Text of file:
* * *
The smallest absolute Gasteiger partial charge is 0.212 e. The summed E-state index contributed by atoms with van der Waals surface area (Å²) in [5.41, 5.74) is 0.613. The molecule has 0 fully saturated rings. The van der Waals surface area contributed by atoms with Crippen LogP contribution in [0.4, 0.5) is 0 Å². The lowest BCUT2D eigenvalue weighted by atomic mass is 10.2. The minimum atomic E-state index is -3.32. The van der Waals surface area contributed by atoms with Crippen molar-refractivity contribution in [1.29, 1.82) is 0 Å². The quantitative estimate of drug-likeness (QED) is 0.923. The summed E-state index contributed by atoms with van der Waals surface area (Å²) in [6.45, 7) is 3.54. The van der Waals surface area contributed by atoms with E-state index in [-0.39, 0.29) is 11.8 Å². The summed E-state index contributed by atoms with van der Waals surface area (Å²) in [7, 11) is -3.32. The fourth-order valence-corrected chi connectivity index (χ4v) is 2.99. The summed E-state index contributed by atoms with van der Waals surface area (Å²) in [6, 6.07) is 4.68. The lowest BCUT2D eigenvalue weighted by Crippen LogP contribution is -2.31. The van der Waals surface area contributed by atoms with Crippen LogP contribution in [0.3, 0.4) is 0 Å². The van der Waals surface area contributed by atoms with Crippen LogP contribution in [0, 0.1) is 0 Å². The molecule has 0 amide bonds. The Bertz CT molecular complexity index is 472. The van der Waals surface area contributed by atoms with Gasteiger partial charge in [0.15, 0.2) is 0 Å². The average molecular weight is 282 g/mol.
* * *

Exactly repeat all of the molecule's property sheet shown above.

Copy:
The smallest absolute Gasteiger partial charge is 0.212 e. The summed E-state index contributed by atoms with van der Waals surface area (Å²) in [5.41, 5.74) is 0.613. The molecule has 0 fully saturated rings. The van der Waals surface area contributed by atoms with Crippen LogP contribution in [0.4, 0.5) is 0 Å². The lowest BCUT2D eigenvalue weighted by atomic mass is 10.2. The minimum atomic E-state index is -3.32. The van der Waals surface area contributed by atoms with Crippen molar-refractivity contribution in [1.29, 1.82) is 0 Å². The quantitative estimate of drug-likeness (QED) is 0.923. The summed E-state index contributed by atoms with van der Waals surface area (Å²) in [6.45, 7) is 3.54. The van der Waals surface area contributed by atoms with E-state index in [-0.39, 0.29) is 11.8 Å². The summed E-state index contributed by atoms with van der Waals surface area (Å²) in [7, 11) is -3.32. The fourth-order valence-corrected chi connectivity index (χ4v) is 2.99. The summed E-state index contributed by atoms with van der Waals surface area (Å²) in [6, 6.07) is 4.68. The lowest BCUT2D eigenvalue weighted by Crippen LogP contribution is -2.31. The van der Waals surface area contributed by atoms with Crippen LogP contribution in [0.3, 0.4) is 0 Å². The van der Waals surface area contributed by atoms with Crippen LogP contribution in [0, 0.1) is 0 Å². The molecule has 0 amide bonds. The Bertz CT molecular complexity index is 472. The van der Waals surface area contributed by atoms with Gasteiger partial charge in [0.15, 0.2) is 0 Å². The average molecular weight is 282 g/mol.